Plans for a protest cruise on the Tonle Sap river in Phnom Penh to highlight concerns over Laos’ Don Sahong hydropower dam were scrapped on Thursday after City Hall ordered the organizers to remain on land.
The planned protest, advertised to the media as “a publicity stunt on a boat next to the Titanic dock” in Daun Penh district, was co-organized by the World Wildlife Fund (WWF) Cambodia and the River Coalition in Cambodia (RCC). The groups had gathered signatures of 255,596 people who are opposed to the construction of the dam by Malaysian company Mega First, as it would affect communities and fish stocks downriver.
But the boat never left the dock.
About 30 protesters, including youth activists and monks, stood onboard the docked vessel where they held up posters and cutouts of fish and freshwater Irrawaddy dolphins. Banners hanging from the boat’s rooftop deck called for Mega First to acknowledge its responsibilities and cease construction of the dam.
City Hall spokesman Long Dimanche said municipal officials had ordered WWF Cambodia and RCC to scrap their plans to cruise up and down the river Thursday morning. Mr. Dimanche did not say how the organizers were informed of City Hall’s decisions, and declined to comment further.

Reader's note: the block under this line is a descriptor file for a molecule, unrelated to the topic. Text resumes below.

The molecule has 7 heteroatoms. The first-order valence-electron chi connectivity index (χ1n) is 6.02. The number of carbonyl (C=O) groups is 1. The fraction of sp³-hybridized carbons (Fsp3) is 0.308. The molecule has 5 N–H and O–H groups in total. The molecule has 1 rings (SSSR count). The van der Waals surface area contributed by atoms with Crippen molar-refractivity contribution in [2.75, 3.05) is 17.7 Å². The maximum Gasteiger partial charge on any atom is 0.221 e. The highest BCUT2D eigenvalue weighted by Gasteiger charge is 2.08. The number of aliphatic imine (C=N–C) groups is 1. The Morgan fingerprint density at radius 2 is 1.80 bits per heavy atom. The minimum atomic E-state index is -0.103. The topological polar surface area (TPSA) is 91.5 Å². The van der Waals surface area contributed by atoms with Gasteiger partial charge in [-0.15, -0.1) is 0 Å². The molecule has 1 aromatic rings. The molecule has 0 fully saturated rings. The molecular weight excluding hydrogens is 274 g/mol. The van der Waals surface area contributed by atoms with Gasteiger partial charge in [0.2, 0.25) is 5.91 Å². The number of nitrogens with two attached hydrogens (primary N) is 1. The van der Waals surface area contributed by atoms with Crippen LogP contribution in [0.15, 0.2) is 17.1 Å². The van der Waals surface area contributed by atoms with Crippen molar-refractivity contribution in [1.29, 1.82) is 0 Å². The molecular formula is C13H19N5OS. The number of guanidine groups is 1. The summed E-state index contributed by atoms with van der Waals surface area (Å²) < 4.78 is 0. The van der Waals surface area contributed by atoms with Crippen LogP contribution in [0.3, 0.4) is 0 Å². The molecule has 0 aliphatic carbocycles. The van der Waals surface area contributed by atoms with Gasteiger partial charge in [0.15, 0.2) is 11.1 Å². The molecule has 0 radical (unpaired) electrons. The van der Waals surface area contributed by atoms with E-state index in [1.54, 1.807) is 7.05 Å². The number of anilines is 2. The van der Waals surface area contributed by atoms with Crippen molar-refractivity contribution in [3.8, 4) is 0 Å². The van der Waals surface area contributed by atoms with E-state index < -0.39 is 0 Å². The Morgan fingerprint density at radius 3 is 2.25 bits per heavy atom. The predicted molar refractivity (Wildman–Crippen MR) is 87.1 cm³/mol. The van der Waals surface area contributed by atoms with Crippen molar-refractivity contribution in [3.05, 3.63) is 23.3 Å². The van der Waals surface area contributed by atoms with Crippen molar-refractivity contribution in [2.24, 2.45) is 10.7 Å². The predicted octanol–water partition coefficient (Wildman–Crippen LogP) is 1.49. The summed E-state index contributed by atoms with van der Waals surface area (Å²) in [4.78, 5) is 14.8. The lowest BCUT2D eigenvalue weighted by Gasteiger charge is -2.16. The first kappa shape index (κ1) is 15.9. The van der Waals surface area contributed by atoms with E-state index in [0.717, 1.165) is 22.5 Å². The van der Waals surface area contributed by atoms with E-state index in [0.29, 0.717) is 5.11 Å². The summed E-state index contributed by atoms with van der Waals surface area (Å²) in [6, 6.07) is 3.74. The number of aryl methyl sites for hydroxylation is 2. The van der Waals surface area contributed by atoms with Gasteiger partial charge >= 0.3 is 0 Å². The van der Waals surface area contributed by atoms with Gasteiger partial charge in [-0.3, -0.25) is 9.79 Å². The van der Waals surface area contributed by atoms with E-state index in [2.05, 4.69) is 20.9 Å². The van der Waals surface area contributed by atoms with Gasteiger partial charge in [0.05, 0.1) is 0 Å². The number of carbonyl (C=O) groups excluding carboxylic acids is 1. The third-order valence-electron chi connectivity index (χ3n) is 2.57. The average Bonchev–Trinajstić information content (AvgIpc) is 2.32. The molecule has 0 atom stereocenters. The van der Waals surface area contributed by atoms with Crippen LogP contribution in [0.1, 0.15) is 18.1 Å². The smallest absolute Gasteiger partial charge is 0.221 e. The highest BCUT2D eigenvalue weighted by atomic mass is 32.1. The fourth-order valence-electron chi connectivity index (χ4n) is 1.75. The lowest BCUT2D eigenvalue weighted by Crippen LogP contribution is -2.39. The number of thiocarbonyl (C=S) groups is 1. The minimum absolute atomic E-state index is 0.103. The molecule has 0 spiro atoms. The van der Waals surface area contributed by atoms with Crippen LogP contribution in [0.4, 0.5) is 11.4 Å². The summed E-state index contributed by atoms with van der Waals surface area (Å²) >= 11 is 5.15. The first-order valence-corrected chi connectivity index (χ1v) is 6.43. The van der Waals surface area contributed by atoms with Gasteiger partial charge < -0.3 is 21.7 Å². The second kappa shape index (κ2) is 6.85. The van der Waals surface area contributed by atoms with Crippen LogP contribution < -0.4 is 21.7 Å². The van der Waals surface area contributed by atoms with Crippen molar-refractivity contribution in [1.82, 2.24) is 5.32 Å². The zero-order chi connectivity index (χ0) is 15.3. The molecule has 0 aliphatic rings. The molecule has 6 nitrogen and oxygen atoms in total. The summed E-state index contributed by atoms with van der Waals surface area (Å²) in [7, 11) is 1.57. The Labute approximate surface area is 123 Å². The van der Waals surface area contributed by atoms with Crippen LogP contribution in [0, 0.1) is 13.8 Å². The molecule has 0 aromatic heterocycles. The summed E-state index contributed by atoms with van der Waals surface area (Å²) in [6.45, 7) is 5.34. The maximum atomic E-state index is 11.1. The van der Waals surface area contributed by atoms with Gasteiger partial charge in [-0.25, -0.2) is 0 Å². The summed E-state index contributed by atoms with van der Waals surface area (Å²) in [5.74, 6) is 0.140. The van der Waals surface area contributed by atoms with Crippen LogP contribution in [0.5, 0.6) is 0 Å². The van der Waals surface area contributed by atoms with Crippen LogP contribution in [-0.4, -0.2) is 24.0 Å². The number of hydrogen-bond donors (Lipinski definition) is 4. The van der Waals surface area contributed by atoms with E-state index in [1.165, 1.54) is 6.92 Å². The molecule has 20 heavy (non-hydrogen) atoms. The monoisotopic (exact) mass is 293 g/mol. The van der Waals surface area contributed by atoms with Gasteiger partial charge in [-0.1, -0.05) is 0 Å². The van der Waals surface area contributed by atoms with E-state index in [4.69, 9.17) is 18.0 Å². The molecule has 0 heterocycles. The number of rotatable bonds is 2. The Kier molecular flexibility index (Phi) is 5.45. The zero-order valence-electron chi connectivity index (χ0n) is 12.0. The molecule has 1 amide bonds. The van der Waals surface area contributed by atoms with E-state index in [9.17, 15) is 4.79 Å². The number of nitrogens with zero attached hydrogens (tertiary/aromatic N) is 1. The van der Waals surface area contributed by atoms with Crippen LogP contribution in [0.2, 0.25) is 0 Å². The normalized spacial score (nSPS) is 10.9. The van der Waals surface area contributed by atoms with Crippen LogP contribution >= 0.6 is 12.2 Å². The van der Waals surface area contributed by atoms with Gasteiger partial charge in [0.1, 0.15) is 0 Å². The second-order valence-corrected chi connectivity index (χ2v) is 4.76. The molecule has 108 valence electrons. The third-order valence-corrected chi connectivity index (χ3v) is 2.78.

“City Hall held a meeting and decided not to allow them to [protest]. So, when they want to [protest], they can do it inside their offices,” Daun Penh district governor Kouch Chamroeun said.
Despite City Hall’s interference, WWF Cambodia communications manager Asnarith Tep said the protest had been “successful,” but also declined to explain how the organization had been informed of City Hall’s order not to leave the riverbank.
WWF Cambodia executive director Chhith Sam Ath said Thursday that the Don Sahong dam would have a devastating effect on the Lower Mekong region.
“When there is no fish, there is no dolphin. When there is no dolphin, there is no tourism. When there is no tourism, there is no income. All these circles will affect the livelihoods of 60 million people,” he said.